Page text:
Tips for Buying Wine if You're Calorie Conscious

Happy New Year! Resolution season is officially upon us, which for many means diets and dry January. If that’s you — congrats! You made it through the first week and weekendwhich is always the hardest :)
And despite needing to make a living on alcohol sales, I’m all for people doing whatever they need to do to feel good, happy and healthy, even if that means a little break from the booze. However, on my grocery run this week I passed by a massive, totally misleading “Healthy/Fit/Clean Wine” display that hit a nerve so bad, I couldn’t resist taking this moment to do a little PSA:
Alcohol (wine included) is not a health or wellness product. And no matter how much marketing jargon is out there, drinking a bottle of wine will not help you get fit or lose weight...even if the label has a little buff runner on it. 🙂
The truth: there are so many different wines in the market with varying degrees of sugar/alcohol content and thus, different calorie counts. Unfortunately there’s not a lot of transparency as to what’s in every bottle of wine you consume, but the industry is evolving and I’m certain we’ll see a shift here within the next few years. Until then, you don’t need to buy a wine identified as “fit” or “clean” in order to drink a wine that’s not a calorie bomb. 
My plea: spend your money on quality wine, and not marketing gimmicks.
Here are some practical tips for buying wine if you’re calorie conscious or looking to cut back a bit...
1. Look for wines that are dry and low ABV.
The least caloric wine you can drink is wine that is dry (no residual sugar), and lower alcohol (ABV between 6-11%). Yes these wines do exist. The old adage that high alcohol means the wine is dry and lower alcohol means the wine is sweet is not an overarching truth, and it completely oversimplifies the many variables in the winemaking process. You can find many dry, low ABV wines from cooler climate regions. Check out some great dry, low ABV wines!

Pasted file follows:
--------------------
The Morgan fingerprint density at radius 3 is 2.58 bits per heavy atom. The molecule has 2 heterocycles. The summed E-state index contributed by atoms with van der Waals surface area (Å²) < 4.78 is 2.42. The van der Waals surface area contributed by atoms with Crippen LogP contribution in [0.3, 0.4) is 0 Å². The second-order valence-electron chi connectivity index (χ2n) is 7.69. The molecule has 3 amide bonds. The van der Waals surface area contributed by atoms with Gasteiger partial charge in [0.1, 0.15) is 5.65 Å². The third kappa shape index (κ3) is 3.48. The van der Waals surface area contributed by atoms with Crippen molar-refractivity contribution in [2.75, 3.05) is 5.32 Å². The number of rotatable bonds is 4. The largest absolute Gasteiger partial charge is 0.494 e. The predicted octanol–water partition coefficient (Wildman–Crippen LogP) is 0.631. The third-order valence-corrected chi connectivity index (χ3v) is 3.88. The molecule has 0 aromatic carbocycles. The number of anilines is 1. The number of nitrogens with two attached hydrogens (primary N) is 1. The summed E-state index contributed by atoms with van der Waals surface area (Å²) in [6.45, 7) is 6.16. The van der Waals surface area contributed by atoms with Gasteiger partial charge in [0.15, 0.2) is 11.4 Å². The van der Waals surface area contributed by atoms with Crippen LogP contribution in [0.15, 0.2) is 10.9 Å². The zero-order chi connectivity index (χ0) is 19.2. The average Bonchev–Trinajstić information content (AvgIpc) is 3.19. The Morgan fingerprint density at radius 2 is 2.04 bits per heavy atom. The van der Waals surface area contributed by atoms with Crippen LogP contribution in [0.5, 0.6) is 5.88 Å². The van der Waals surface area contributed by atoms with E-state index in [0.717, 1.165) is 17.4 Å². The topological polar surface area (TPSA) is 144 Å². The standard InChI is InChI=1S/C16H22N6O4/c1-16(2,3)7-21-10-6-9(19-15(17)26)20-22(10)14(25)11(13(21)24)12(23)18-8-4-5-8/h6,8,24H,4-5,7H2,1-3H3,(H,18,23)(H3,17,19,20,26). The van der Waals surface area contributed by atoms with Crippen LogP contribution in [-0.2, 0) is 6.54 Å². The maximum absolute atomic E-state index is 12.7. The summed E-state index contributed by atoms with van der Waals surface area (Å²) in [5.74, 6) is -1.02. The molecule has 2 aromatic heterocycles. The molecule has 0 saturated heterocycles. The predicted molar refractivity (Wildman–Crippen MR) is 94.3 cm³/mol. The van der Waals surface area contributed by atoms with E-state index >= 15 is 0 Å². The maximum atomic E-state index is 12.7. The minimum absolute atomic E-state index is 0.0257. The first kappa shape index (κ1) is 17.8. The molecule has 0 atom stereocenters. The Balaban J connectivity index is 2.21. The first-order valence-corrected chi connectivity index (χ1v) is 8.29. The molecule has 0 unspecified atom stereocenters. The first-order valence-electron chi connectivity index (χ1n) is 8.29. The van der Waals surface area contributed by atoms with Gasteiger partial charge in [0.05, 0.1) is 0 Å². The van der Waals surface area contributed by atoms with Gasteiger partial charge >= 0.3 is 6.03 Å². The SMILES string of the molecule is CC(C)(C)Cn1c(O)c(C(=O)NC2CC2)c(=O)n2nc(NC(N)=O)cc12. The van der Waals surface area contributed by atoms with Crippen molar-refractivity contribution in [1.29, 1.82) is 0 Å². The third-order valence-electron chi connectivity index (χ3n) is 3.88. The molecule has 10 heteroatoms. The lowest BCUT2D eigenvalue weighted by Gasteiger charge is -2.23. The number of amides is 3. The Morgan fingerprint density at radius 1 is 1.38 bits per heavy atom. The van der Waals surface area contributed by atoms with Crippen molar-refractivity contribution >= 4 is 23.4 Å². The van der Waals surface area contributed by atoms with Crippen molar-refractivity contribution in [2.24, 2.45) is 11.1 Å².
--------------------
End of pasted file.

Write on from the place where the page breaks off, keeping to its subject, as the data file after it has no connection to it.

2. If you see one of the following words listed below, pass! 

Please note: many wines with residual sugar are absolutely delicious. But for the calorie conscious, avoid avoid avoid!

3. Believe it or not, Sparkling wines are great options! 
If you’re a sparkling wine lover (like me) you can rest easy knowing many Champagnes, Crémants and Cavas are not calorie bombs. The key is making sure you select bottles that say “Brut Nature” or “Extra Brut”. As for Pet-Nats, since they finish their primary fermentation in the bottle to create natural bubbles, majority ferment to dry. Enjoy 🙂 

4. Mass-market, bulk wines (typically bottles that retail for $10 or less) tend to be higher in residual sugar and thus, more caloric. Why? Oftentimes mass-market wines are really just brands with no actual winery or vineyard — meaning they’re buying bulk, white-labeled wine and there’s no way of knowing what you’re getting. This does not mean ALL mass market wines are low quality or full of sugar - some are fantastic! It just means that since the source is unknown, you could be drinking a high quality, single vineyard gem that just was in surplus, or you could be drinking a mish-mash of subpar wines that are blended and punched up with sugar. If you want more transparency on what you’re drinking, steer clear.

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